The journey towards greener polymers and catalysts using earth abundant elements, carbon dioxide and renewable feedstocks

Date: March 18, 2022 1:30 pm (ET)


  • Francesca Kerton
    Memorial University of Newfoundland
Fran Kerton

Abstract: The Kerton group has been studying homogeneous iron, boron, and aluminum catalysts in ring-opening copolymerization reactions targeting greener polymer systems. This talk will summarize our recent results in three areas. (1) We have developed structure-activity relationships in iron-catalyzed epoxide-carbon dioxide copolymerizations. (2) We have enhanced selectivity control in polyester and polycarbonate formation by employing morpholine hemi-labile groups to protect aluminum catalytic centres. (3) We have used aryl boranes in polymerizations of epoxides with carbon dioxide, and with anhydrides to yield polycarbonate-polyester block copolymers. We have also shown that the polycarbonate blocks can be depolymerized catalytically opening the door towards future repurposing and the circular economy.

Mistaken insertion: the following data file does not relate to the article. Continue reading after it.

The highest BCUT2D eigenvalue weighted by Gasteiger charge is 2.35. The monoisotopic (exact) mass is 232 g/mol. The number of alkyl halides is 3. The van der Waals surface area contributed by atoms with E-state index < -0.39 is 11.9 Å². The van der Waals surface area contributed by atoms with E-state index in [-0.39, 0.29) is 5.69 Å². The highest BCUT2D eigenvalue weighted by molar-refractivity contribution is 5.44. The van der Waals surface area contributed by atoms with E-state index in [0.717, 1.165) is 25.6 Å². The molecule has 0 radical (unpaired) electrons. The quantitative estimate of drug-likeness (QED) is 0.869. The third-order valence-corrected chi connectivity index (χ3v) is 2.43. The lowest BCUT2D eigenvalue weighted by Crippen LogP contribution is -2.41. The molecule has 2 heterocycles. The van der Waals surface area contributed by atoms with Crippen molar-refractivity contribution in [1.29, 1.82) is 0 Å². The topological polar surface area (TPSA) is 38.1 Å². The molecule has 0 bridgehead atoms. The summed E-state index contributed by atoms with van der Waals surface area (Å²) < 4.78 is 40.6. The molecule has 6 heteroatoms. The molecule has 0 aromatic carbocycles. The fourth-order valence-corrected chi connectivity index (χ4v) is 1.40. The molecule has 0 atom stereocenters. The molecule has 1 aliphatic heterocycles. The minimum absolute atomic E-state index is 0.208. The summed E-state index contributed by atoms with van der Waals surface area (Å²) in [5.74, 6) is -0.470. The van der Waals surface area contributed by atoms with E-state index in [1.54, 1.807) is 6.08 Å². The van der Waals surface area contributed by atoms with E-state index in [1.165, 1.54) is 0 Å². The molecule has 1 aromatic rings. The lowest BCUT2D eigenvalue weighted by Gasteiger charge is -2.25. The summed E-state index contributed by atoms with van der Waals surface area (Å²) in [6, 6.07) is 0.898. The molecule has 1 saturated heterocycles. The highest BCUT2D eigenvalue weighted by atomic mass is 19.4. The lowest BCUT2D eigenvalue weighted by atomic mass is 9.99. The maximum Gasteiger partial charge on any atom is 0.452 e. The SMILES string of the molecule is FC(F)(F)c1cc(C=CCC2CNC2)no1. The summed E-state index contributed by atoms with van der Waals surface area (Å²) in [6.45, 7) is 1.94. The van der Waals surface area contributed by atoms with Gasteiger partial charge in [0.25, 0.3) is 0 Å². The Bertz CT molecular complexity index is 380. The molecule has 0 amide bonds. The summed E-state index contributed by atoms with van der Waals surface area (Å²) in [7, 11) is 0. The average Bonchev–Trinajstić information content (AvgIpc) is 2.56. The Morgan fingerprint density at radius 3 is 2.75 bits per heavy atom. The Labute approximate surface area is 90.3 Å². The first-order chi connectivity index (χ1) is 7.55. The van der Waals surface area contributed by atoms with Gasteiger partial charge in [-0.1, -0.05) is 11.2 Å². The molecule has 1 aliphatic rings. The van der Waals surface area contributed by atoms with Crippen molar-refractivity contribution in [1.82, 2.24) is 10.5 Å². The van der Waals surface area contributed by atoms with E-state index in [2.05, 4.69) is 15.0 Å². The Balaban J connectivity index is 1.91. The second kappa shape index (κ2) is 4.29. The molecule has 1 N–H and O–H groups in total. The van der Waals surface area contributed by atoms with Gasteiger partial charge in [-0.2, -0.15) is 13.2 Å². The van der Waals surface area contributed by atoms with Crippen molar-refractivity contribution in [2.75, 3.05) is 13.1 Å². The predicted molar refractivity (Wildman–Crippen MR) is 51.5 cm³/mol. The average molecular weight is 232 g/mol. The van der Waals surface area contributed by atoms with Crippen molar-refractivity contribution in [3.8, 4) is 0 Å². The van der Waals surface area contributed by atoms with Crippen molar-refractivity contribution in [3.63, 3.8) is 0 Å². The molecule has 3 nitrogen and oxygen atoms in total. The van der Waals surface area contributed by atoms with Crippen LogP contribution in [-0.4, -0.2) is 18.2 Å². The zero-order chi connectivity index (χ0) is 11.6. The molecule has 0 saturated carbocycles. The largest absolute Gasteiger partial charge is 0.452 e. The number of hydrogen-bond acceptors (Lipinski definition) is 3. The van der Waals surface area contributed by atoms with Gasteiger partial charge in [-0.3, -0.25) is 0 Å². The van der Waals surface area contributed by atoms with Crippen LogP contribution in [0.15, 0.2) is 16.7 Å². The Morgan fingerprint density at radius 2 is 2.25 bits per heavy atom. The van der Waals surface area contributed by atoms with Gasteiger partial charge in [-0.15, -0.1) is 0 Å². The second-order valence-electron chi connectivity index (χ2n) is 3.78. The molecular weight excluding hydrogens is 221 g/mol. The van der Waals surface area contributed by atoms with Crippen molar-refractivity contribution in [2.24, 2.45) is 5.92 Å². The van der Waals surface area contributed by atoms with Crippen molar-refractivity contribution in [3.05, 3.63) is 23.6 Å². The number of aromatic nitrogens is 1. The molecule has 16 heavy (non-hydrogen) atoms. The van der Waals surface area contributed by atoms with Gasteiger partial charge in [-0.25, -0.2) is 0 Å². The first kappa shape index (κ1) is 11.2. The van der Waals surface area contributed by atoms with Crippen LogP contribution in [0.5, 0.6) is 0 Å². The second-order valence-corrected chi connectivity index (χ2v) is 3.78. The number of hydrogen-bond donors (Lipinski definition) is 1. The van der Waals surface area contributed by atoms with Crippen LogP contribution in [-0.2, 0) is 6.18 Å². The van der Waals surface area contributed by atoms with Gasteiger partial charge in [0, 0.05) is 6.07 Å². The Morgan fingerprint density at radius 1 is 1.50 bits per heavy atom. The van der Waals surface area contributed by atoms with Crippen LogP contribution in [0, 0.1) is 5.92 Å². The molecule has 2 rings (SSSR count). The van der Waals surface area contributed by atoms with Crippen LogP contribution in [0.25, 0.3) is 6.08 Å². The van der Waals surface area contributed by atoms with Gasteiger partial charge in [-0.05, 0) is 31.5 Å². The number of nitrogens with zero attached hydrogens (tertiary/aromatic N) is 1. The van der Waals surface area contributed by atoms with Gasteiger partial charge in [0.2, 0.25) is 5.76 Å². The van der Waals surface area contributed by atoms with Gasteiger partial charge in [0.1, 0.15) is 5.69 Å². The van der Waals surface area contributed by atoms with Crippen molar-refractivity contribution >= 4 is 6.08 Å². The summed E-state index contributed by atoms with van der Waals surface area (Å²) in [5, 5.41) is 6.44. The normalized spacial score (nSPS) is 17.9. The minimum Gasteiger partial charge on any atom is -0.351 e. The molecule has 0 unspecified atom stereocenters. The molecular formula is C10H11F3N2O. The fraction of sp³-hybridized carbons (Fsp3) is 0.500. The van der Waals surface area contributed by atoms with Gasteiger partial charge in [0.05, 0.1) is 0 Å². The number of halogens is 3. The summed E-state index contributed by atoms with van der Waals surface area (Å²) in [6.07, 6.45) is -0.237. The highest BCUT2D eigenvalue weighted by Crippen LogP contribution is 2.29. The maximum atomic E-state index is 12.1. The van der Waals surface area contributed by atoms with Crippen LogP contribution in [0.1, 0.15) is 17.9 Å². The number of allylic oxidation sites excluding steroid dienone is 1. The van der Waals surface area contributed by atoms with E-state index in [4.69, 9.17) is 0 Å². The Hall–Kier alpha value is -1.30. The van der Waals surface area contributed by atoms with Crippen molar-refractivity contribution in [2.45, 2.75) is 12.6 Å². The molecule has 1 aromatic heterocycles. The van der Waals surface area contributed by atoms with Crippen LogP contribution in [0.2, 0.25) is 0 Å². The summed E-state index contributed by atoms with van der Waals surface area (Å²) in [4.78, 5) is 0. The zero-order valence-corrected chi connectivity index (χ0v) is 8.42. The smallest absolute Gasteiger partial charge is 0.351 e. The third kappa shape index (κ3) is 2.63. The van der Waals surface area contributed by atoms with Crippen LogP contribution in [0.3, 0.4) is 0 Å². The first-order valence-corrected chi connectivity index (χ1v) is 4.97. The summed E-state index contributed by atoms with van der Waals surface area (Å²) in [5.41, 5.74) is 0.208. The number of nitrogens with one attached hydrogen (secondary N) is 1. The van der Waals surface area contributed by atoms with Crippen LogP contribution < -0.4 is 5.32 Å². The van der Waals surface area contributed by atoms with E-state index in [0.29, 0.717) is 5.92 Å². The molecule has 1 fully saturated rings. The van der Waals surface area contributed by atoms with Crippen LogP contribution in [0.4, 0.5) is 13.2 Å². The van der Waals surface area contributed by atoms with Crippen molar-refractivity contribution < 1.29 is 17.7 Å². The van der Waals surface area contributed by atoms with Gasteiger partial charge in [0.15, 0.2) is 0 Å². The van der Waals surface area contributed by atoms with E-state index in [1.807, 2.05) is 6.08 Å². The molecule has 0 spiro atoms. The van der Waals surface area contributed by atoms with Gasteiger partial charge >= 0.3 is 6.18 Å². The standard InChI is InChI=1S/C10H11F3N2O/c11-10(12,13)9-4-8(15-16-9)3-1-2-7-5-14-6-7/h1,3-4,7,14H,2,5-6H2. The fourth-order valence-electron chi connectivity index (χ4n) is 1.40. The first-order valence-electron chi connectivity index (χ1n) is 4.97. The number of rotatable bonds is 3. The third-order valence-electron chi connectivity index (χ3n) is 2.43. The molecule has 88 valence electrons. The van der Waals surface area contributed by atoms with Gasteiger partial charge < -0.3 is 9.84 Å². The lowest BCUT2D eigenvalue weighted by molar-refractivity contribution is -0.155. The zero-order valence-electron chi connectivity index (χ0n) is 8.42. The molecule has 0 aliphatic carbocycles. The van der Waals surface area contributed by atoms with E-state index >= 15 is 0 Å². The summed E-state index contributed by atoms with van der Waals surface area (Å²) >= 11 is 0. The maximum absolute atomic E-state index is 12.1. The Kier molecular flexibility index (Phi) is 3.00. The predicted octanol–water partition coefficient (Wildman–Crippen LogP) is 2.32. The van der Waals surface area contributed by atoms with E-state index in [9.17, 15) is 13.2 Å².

Biography: Fran Kerton is a Professor in the Department of Chemistry at the Memorial University of Newfoundland, Canada. She completed her D.Phil. at Sussex University, UK (G. A. Lawless) and her postdoctoral work at the University of British Columbia (M. D. Fryzuk).  She is a Fellow of the Royal Society of Chemistry and has received several awards including the 2019 Canadian Green Chemistry and Engineering Award. She performs research in carbon dioxide utilization and is part of an NSERC-funded training network “Centre for Innovation and Research on Carbon Utilization in Industrial Technologies”. Her group studies both natural (e.g. chitin, collagen) and synthetic polymers (e.g. polyesters, polycarbonates), and they have been investigating their degradation under chemical and biological conditions.